Sizing a Geode deployment is a process that involves some number crunching, as well as experimentation and testing. To arrive at reasonably accurate values for the key sizing parameters that will work well in practice, some experimentation and testing is required involving representative data and workload, starting at a very small scale.
One major reason for this is memory overhead that can vary greatly due to variations in data and workload. It is impossible to calculate this overhead precisely, as it is a function of too many variables, many of which stem from the Java runtime environment (JVM) and its memory management mechanism.
As the primary means of data storage in Geode, memory is the first resource to consider for sizing purposes. When the memory requirements are satisfied, and the adequate cluster size determined, usually most everything else falls into place, and often only small adjustments may be needed to cover all the other required resources and complete the sizing process. The reason for this is, horizontal scaling to satisfy memory requirements also scales out all the other hardware resources, the CPU, network and disk. Typically, it’s the memory that drives horizontal scaling, but it can be any of these resources. In addition to these hardware resources, there are also soft resources to consider. The most important ones are file descriptors (mostly for sockets in use), and threads (processes).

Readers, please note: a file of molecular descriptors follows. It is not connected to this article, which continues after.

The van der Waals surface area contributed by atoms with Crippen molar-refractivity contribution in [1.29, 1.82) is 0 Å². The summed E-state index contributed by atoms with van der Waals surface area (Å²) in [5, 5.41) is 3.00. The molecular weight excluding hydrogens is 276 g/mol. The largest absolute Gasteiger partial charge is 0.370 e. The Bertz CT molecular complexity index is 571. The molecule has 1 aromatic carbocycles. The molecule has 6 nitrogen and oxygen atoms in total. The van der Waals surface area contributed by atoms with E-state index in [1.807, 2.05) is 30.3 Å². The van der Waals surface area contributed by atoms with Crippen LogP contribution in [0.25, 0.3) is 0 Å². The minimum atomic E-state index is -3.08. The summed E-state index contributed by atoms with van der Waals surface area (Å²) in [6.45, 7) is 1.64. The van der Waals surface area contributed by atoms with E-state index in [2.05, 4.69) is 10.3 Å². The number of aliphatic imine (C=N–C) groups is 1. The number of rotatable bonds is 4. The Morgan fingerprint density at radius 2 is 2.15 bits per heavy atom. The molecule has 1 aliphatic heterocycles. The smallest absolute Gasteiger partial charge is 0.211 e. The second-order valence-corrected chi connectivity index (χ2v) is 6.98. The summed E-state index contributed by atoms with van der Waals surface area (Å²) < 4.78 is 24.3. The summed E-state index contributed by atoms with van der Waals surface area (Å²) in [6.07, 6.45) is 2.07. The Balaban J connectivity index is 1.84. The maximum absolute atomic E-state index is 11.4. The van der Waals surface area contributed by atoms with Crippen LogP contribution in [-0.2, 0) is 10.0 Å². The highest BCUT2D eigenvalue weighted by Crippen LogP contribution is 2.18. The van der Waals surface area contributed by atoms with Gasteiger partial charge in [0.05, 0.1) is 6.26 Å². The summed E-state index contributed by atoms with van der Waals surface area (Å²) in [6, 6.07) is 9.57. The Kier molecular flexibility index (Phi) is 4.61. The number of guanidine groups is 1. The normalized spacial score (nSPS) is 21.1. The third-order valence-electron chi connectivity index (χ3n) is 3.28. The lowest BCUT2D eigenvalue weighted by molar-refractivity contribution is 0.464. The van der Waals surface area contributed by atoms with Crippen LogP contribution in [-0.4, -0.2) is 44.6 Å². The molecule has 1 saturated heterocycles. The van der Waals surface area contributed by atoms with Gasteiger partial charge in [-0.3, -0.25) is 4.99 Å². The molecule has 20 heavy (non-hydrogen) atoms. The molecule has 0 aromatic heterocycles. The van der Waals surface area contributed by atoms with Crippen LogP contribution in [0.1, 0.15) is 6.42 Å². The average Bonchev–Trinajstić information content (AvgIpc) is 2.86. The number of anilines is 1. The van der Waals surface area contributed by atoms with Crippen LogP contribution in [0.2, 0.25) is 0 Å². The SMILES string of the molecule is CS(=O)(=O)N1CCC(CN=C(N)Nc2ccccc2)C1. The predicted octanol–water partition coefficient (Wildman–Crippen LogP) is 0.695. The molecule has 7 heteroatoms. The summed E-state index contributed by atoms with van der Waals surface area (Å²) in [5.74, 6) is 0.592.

In a nutshell, the sizing is done by deploying a small representative data set and workload in a small cluster, tuning it to the desired performance, then scaling out while making sure the key performance metrics stay within the desired SLA. If there are sufficient resources available to test at full scale, that is ideal. Otherwise, scaling out can be done multiple times, a few nodes at a time, to provide more data points for a projection to the full scale. This is an iterative process that involves analysis and tuning each step of the way. The analysis can be aided greatly by Geode statistics.